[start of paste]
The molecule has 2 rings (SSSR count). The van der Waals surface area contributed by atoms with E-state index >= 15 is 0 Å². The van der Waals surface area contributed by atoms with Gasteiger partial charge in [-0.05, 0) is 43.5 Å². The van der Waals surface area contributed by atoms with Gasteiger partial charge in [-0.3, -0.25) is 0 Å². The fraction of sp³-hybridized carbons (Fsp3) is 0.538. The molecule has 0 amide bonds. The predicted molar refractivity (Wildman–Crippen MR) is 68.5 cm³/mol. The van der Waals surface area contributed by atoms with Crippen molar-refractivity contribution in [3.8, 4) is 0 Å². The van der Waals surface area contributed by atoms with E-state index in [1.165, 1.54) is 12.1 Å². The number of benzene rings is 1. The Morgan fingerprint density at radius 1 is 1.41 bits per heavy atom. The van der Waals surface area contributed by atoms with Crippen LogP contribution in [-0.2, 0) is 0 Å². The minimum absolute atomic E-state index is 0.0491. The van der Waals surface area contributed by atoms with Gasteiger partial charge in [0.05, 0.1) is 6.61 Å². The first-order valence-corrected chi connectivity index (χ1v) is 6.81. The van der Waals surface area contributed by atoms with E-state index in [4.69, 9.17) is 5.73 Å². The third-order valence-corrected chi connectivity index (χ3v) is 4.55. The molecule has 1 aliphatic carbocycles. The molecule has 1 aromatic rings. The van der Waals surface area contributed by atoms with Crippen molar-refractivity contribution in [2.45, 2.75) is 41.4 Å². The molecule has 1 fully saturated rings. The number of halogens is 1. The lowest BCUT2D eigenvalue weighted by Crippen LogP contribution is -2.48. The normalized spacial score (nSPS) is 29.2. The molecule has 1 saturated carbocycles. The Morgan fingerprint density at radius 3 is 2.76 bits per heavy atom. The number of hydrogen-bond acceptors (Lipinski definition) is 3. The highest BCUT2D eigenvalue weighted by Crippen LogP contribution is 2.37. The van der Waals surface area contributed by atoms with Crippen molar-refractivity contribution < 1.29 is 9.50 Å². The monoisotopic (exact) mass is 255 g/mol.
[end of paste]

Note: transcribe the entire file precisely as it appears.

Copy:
The molecule has 2 rings (SSSR count). The van der Waals surface area contributed by atoms with E-state index >= 15 is 0 Å². The van der Waals surface area contributed by atoms with Gasteiger partial charge in [-0.05, 0) is 43.5 Å². The van der Waals surface area contributed by atoms with Gasteiger partial charge in [-0.3, -0.25) is 0 Å². The fraction of sp³-hybridized carbons (Fsp3) is 0.538. The molecule has 0 amide bonds. The predicted molar refractivity (Wildman–Crippen MR) is 68.5 cm³/mol. The van der Waals surface area contributed by atoms with Crippen molar-refractivity contribution in [3.8, 4) is 0 Å². The van der Waals surface area contributed by atoms with E-state index in [1.165, 1.54) is 12.1 Å². The number of benzene rings is 1. The Morgan fingerprint density at radius 1 is 1.41 bits per heavy atom. The van der Waals surface area contributed by atoms with Crippen LogP contribution in [-0.2, 0) is 0 Å². The minimum absolute atomic E-state index is 0.0491. The van der Waals surface area contributed by atoms with Gasteiger partial charge in [0.05, 0.1) is 6.61 Å². The first-order valence-corrected chi connectivity index (χ1v) is 6.81. The van der Waals surface area contributed by atoms with E-state index in [4.69, 9.17) is 5.73 Å². The third-order valence-corrected chi connectivity index (χ3v) is 4.55. The molecule has 1 aliphatic carbocycles. The molecule has 1 aromatic rings. The van der Waals surface area contributed by atoms with Crippen molar-refractivity contribution in [2.45, 2.75) is 41.4 Å². The molecule has 1 fully saturated rings. The number of halogens is 1. The lowest BCUT2D eigenvalue weighted by Crippen LogP contribution is -2.48. The normalized spacial score (nSPS) is 29.2. The molecule has 1 saturated carbocycles. The Morgan fingerprint density at radius 3 is 2.76 bits per heavy atom. The number of hydrogen-bond acceptors (Lipinski definition) is 3. The highest BCUT2D eigenvalue weighted by Crippen LogP contribution is 2.37. The van der Waals surface area contributed by atoms with Crippen molar-refractivity contribution < 1.29 is 9.50 Å². The monoisotopic (exact) mass is 255 g/mol.